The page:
4x4 Showdown: Toyota J40
The Toyota FJ40 is the like a middle child—extremely versatile, well traveled, and easy on the eyes, but receives half the attention it deserves. When the FJ40 read our first two 4x4 posts (here and here), it once again felt slighted. So, we came to its side, put our arm around its rugged, metalic shoulder, and told it all the things it needed to hear.
Like: You're the most kickass four wheel drive utility vehicle of we've seen. You'd ruin the Jeepster and Commando. You're our favorite. It was all ears.
Toyota released the FJ40 as part of their Land Cruiser line in 1960 until 1984. The FJ40 has the look and feel of your classic Jeep, but with a slightly larger build. The flexibility and versatility of this truck, however, is what sets it apart.
The J40 (Toyota's base model) came in three configurations: the FJ40: a gas powered straight six engine (the most popular model), the BJ40: a diesel powered engine, and the FJ45: equivalent to the FJ40, but with a longer wheelbase. For additional options, the FJ40 comes with the capability of removing its roof, doors and windshield. It isn't afraid to air out the goods.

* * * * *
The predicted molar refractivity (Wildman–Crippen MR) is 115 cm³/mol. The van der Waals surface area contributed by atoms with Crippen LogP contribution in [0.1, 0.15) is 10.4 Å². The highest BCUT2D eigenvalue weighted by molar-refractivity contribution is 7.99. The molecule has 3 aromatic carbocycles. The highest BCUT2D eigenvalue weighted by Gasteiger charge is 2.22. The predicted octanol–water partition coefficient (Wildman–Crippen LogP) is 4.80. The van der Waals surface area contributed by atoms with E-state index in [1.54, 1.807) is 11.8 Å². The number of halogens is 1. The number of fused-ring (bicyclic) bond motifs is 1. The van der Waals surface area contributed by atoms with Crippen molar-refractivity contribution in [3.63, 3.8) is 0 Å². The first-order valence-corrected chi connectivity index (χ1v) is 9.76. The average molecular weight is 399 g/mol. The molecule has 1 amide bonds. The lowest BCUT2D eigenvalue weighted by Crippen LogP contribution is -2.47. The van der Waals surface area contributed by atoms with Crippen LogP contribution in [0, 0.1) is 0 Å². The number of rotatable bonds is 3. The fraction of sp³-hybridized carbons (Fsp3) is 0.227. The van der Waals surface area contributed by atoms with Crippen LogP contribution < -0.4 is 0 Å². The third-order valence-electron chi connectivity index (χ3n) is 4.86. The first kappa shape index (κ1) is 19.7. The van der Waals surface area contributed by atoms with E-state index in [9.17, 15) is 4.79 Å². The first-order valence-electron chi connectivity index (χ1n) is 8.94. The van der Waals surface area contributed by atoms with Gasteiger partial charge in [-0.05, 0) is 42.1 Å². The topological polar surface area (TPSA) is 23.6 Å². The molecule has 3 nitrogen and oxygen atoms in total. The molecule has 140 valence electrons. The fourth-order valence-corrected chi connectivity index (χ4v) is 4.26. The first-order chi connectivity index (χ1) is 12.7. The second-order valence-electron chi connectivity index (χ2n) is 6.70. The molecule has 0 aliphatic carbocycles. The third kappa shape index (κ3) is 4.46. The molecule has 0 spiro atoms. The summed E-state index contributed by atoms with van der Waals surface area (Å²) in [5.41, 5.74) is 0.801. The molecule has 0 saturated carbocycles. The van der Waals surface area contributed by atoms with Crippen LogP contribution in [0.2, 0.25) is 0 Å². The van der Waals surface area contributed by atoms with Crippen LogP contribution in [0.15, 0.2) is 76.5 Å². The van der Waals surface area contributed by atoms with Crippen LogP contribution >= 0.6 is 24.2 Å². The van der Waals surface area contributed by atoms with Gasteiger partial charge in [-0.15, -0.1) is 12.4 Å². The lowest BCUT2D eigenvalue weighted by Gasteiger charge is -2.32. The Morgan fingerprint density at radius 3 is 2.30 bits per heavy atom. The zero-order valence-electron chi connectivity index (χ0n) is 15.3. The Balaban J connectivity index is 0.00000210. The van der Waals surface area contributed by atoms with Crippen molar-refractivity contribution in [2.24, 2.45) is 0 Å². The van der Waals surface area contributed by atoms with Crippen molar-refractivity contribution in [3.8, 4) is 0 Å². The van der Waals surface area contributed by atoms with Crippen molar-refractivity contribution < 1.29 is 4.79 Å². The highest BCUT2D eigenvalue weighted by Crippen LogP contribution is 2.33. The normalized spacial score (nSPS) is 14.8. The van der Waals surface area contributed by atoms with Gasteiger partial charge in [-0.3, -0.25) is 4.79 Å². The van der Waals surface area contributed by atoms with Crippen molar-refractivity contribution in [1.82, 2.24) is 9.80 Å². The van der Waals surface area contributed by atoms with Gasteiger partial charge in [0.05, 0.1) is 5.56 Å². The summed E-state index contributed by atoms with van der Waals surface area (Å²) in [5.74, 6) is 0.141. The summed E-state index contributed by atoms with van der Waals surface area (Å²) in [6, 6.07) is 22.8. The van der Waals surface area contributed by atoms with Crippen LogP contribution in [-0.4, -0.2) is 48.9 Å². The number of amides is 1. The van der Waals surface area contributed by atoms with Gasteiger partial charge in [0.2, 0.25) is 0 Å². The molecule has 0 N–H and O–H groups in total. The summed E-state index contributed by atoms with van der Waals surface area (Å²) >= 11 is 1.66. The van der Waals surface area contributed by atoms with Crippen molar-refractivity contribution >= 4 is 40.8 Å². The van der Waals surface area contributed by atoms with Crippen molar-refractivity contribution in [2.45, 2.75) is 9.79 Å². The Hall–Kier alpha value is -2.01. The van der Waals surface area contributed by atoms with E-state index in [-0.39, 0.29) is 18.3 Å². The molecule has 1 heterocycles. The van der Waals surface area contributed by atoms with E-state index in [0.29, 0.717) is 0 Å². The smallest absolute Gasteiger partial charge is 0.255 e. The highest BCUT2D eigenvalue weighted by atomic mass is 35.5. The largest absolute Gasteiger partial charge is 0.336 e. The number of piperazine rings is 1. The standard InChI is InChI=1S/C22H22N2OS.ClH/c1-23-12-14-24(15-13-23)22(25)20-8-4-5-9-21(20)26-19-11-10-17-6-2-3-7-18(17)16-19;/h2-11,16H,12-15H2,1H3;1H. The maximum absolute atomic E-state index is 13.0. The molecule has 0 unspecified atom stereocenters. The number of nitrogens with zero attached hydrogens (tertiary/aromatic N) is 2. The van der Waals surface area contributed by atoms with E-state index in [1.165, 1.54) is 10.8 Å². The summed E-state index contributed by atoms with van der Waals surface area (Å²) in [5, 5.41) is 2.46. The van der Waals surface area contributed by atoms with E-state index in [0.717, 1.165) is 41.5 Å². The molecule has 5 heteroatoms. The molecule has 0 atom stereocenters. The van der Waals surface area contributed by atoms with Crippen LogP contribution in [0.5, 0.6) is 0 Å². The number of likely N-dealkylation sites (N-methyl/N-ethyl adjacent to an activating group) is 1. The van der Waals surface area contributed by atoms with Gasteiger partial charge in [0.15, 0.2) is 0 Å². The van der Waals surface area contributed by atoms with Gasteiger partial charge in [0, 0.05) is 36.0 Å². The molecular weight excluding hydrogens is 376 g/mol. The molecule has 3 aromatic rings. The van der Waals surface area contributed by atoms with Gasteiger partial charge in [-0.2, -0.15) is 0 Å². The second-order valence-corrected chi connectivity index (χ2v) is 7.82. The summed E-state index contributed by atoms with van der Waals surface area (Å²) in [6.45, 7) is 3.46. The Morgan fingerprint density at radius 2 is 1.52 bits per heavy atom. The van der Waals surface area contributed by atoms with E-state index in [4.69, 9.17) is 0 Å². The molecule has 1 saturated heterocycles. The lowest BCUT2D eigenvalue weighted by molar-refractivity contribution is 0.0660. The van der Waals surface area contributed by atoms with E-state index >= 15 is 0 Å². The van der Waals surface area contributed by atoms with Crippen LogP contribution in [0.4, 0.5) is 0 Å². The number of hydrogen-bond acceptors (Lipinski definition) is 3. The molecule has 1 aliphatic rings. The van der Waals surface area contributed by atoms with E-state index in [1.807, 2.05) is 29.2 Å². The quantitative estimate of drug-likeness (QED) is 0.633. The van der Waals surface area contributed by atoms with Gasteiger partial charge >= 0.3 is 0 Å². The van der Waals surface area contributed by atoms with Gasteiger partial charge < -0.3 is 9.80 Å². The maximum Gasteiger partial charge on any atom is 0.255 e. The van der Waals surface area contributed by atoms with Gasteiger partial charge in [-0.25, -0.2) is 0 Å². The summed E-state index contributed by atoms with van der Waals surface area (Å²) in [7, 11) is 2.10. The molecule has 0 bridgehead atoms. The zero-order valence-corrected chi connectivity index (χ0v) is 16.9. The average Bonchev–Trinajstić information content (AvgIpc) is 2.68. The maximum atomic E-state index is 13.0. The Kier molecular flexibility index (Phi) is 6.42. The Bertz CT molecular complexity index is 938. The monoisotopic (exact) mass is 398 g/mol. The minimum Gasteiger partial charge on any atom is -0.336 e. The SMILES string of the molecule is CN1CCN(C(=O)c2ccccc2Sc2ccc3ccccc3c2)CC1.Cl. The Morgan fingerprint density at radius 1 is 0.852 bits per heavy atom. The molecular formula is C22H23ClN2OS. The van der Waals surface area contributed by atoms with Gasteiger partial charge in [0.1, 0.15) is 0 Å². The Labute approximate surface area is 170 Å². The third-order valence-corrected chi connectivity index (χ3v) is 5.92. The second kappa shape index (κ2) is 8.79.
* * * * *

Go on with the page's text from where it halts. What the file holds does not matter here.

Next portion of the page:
This early version of an SUV is all engine in the front, party in the back. The jumper seats are attached to the roll cables and can fold up allowing for maximum cargo space for your bike, surfboards, or team of Alaskan sleigh dogs.
Unable to sit still and looking to rebel, the FJ40 also made waves across the globe. It went incognito on the USA and changed its name—in Brazil, it was known as the Toyota Bandeirante. In Venezuela, the Macho.
Reveling in the mud, sand, and gravel of all climates, its performance on a world stage made the FJ40 a go-to work vehicle for the toughest environments on the planet.
Fifty plus years since its birth, the FJ40 is still kicking it, and with the ability to still buy replacement parts, you can sign’em up for another fifty. In homage to this classic 4x4, Toyota also released the FJ Cruiser in 2006.
So whether you stumble across an original in your uncle’s garage, or you take the new Cruiser out muddin’, it's always good to remember the guys in the middle, the unsung children—often overlooked but never outmatched.